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Ethics more important than creativity: Employers

Employers say to graduates – ethics more important than creativity

Employers have replaced "creativity and innovation" with "professional ethics" on a wish list for the top 10 graduate attributes in a survey carried out by Victoria University's Career Development and Employment team.

"The survey was last carried out in 2000 and this year has seen professional ethics enter the top 10 list in place of creativity and innovation," says Liz Medford, Manager of Victoria's Career Development and Employment service.

"The emphasis on professional ethics could well be attributed to a global scene characterised by volatile markets, fraud and accounting scandals, Internet scams, intellectual property issues and terrorism."

The top 10 skills/attributes sought after in university graduates by employers are:

Strong Verbal and Interpersonal Communication Skills Self-Motivated/Self-Management/Self-Starter Team Player Sound Academic Achievement Analytical and Conceptual Skills Strong Written Communication Skills Flexible and Adaptable “Can Do” Attitude Problem Solving Skills Energy and Enthusiasm Professional Ethics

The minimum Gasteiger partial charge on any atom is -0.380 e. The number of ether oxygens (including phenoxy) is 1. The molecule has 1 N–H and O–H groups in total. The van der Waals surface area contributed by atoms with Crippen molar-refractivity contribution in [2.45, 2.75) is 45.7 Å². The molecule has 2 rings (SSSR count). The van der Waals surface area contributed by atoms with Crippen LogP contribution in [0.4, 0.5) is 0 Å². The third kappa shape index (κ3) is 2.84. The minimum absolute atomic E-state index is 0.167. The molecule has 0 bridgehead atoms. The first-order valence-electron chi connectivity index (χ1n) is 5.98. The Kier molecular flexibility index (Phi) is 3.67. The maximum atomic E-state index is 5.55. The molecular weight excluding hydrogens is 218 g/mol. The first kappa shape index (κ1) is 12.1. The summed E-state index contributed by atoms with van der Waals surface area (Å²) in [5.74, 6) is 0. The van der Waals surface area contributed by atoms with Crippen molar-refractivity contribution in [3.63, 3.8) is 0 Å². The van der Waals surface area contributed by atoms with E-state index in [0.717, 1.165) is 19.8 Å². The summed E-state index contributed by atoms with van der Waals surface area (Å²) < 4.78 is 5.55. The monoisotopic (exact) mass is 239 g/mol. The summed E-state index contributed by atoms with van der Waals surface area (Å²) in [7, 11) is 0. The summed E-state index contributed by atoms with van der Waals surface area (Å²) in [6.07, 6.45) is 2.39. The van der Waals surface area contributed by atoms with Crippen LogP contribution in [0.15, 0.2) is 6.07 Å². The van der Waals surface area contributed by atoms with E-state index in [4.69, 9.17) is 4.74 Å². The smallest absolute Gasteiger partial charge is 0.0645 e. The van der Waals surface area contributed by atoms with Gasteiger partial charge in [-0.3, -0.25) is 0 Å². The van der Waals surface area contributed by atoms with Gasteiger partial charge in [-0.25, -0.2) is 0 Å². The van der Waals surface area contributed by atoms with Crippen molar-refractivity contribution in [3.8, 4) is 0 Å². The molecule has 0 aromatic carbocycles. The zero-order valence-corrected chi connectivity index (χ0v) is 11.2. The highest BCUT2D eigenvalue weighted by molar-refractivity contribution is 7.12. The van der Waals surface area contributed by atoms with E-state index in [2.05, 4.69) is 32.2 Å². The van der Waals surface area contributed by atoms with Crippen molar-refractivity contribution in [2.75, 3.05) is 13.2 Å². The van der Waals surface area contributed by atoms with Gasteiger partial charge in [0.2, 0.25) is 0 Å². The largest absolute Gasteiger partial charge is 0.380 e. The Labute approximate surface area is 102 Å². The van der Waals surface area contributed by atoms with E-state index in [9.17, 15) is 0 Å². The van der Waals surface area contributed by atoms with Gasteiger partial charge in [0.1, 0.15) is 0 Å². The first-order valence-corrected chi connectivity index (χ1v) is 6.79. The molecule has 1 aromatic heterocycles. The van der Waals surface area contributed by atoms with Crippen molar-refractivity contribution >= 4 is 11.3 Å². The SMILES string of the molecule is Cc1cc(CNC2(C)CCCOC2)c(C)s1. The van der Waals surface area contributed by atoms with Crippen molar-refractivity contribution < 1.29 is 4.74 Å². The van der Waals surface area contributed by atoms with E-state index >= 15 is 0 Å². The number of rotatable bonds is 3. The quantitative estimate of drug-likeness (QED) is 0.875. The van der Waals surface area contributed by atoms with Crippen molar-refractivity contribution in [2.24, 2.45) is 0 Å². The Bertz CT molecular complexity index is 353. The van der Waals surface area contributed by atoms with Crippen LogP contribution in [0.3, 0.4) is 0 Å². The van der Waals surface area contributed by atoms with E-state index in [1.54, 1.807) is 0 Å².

Employers were asked to rank in order of priority 15 skills/attributes which have been most commonly requested in previous years of the study. Employers also added that they were looking for well rounded individuals, social employees that get on well with others, a knowledge of central government processes and graduates with basic computer skills.

Ms Medford said the results showed that employers vary the emphasis on different skills/attributes according to the position to be filled and not all recruiting staff within the same organisation would necessarily agree upon the same ranking.

"Consequently, the best approach to the top 10 skills and attributes is to view them collectively rather than individually. Academic performance alone is not sufficient – it is the combination of skills that holds the key to ‘employability’.".

Although there were no significant differences in the rankings received from the private sector versus those received from the public sector, "academic strength" and "analytical skills" were much more highly prized by government agencies than by the IT industry, which placed more emphasis on "energy and enthusiasm".

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